Well, maybe the research might not point to mowing the lawn exactly but activities that have nothing to do with work help ease your mind, get it off of work and manage stress levels (see Weinberg, Sutherland & Cooper, 2010) . It is perhaps when you’re away from the desk that the best creative ideas come. Like when you’re taking a shower, that epiphany-soaked shower (pun anyone?).

I recently bought a riding lawn mower. Living the Southeast of the US (Georgia), there is a lot of yard work to be done. I got tired of pushing the push-mower for hours in a row. Well, in reality, I just thought riding a riding mower would be fun. Surprise: indeed!

Aside from hobbies and mindless work, fitness programs and exercises should also be seen as a priority at the workplace, as a way to increase productivity, decrease illness-related absenteeism, diminish the effects of stress on employees, along with several other benefits (Theobald, & Cooper, 2011). Working remotely, I have to say it is a challenge to stay focused on fitness and wellness.

It feels good to say I work at a company that gets it. At SuccessFactors not only do leaders invest in performance management, learning and development, but they seek innovative ways to increase employee happiness and productivity such as the Keas gamified fitness program that has employees cooperate and compete in teams for points, badges, and goods for completing fitness and wellness-related tasks at the office, gym, at home, or wherever they may be. Not only is the program a good example of (simple behavioral) game mechanics applied to the workplace, but it is also a great way to have remote employees bond outside of work.

We need to see learners as whole human beings, not just “students”. Their wellness and health matters. It can make or break a learner’s disposition to learn and apply what they learned. It can influence employee productivity.
Now, let me go back to my weekend. Take the previously mentioned (and much needed, especially after yard work) shower, and can think of not only one but several creative (I’ll let my boss be the judge of that) ideas for work this week.

PS.: Ironically, I guess this week the mindless tasks involved in yard work didn’t help with keeping my mind off of work, writing, tweeting while on the lawn mower… I’ll try again next week…

 

References

Theobald, T., & Cooper, C. (2011). Doing the right thing: the importance of wellbeing in the workplace. Basingstoke: Palgrave Macmillan.

Weinberg, A., Sutherland, V.J., Cooper, C.L. (2010). Organizational stress management. Palgrave MacMillan.

 

Gamifying Learning


If you google “gamify“, “gamification” or “gamifying”, you will find several entries with this relatively new trend on the Web (the term is normally related to Web design and marketing).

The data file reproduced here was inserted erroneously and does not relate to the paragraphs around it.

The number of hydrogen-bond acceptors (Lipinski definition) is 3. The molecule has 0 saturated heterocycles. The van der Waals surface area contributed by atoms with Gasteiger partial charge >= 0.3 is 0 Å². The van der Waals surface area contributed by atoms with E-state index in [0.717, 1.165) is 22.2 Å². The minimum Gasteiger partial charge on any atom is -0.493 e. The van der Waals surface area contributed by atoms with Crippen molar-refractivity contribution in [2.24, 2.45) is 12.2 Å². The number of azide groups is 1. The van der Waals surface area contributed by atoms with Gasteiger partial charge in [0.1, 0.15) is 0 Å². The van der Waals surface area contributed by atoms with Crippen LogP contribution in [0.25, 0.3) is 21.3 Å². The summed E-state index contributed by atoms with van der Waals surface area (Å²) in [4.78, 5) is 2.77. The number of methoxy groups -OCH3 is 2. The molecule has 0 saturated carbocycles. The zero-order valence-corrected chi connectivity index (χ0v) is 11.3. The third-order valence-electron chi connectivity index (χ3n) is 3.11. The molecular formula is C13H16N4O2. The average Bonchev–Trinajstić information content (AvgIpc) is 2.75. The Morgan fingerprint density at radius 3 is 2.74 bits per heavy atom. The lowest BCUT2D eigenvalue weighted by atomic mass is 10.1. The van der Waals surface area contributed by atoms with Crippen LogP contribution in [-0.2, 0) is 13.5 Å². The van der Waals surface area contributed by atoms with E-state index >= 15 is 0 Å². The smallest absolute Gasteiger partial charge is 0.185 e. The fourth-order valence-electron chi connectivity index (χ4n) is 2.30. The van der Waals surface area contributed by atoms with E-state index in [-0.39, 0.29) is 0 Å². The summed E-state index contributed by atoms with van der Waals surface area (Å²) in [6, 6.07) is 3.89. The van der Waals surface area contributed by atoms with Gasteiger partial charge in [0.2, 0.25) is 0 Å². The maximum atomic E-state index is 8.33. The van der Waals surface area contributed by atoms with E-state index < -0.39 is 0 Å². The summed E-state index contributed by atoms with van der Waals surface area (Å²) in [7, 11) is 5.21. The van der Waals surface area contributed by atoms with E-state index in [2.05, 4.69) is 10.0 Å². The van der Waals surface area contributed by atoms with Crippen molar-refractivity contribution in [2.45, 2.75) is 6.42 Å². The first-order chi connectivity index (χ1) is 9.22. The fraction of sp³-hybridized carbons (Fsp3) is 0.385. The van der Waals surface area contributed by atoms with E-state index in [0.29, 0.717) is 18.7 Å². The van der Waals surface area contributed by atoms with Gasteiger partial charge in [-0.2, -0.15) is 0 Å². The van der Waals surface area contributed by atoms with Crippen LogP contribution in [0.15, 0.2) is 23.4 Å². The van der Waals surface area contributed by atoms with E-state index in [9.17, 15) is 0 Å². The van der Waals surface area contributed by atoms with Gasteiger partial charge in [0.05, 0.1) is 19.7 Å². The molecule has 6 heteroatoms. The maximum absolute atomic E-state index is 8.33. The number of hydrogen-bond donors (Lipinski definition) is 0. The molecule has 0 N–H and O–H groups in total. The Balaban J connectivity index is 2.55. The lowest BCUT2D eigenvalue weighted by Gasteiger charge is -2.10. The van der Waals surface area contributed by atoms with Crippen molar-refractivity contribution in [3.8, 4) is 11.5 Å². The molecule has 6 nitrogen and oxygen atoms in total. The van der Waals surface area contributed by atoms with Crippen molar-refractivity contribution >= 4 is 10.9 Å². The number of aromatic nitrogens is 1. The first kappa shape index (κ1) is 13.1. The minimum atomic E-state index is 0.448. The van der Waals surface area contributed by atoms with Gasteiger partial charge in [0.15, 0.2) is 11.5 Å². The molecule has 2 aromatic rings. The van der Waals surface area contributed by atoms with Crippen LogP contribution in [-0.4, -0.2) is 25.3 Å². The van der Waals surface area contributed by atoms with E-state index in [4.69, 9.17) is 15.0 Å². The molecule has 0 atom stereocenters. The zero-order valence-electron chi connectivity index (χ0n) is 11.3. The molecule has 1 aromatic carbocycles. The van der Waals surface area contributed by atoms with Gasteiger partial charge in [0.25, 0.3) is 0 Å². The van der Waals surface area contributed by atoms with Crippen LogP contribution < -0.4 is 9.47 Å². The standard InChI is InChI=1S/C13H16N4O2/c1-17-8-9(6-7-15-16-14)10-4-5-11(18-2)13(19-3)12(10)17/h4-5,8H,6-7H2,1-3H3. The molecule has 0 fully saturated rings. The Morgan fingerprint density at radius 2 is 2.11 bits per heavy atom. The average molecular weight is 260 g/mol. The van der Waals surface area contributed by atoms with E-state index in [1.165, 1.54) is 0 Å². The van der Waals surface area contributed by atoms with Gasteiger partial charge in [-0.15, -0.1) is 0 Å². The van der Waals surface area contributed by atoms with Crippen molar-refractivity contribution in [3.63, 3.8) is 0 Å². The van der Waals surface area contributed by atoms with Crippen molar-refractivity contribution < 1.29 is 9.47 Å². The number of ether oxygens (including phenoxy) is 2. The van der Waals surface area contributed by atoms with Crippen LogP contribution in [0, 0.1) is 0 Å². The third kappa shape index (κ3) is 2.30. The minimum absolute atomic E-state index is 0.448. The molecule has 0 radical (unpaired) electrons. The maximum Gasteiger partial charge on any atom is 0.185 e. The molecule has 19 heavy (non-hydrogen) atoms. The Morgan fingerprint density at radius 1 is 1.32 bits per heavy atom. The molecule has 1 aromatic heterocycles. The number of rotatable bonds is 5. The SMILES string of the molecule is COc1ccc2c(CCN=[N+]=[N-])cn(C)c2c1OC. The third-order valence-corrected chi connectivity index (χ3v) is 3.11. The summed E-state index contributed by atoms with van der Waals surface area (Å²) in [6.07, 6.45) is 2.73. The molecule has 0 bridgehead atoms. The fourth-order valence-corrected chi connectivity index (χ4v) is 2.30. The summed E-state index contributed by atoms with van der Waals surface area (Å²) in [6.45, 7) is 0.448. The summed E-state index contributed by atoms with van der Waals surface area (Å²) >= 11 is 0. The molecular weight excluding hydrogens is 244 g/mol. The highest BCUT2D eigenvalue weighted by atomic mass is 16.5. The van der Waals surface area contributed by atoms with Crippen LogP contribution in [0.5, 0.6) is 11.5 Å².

I just wrote a short chapter on the “Learning Perspectives: 2010“, Gamifying Learning with Social Gaming Mechanics. This is a topic that intrigues me as an instructional designer.

A quick definition of gamification is to bring game mechanics to services that aren’t exactly games in order to increase user/costumer engagement, adoption and loyalty to a brand. According to Stephanie Schwab, gamification can be described as:

  • Make it fun and exciting to be part of a community
  • Reward audiences for participation
  • Encourage pass-along and recommendations
  • Build loyalty and sales through repeat visits and purchases

This new trend has been gaining momentum in the social Web, and publishers can now get access to resources and plugins that help them gamify their websites. Two examples of such services are:

  • Badgeville – This service offers widgets and APIs to integrate on a website that enable rewards, badges and reputation based on pre-determined user actions (e.g. commenting on posts on your blog, uploading user-generated content, etc.).
  • Nitro by BunchBall – This sophisticated gamification system offers an array of features, including the ability to create challenges, adopt leveling, offer badges and virtual goods, implement a leaderboard, and more. All based on user participation on your website which can be fully monitored via an administration and analytics tool offered by the company.
  • BigDoor Quick Gamification Plugin for WordPress – blog visitors can check in to your blog, post comments and perform other user actions to gain virtual rewards and points. Badgeville also offers analytics tools as well as integration with other social media services such as Facebook and Twitter.

Nigel Whiteoak has several blog posts about the topic of gamification here.

Stephanie Schwab has curated several resources about gamification here.

Here is Amy Jo Kim’s “Putting Fun in Functional – Applying Game Mechanics into Functional Software”

Beware, however, that just adding badges and points does NOT imply you are turning whatever your experience you create into a game. As clearly stated by the game design studio Hide&Seek, a game goes being rewards, it has a set of goals and makes achieving them “interestingly hard” for the player, badges and points are just a way to show them keep track of what they’ve achieved.

I also recommend Ian Bogost’s post “Gamification is Bullshit” which brings attention to the dangers in this “gamification movement” as it tends to disregard other important elements of game mechanics and tends to focus on extrinsic motivators and rewards alone.

How can we apply game mechanics to Education? Do you have examples to share?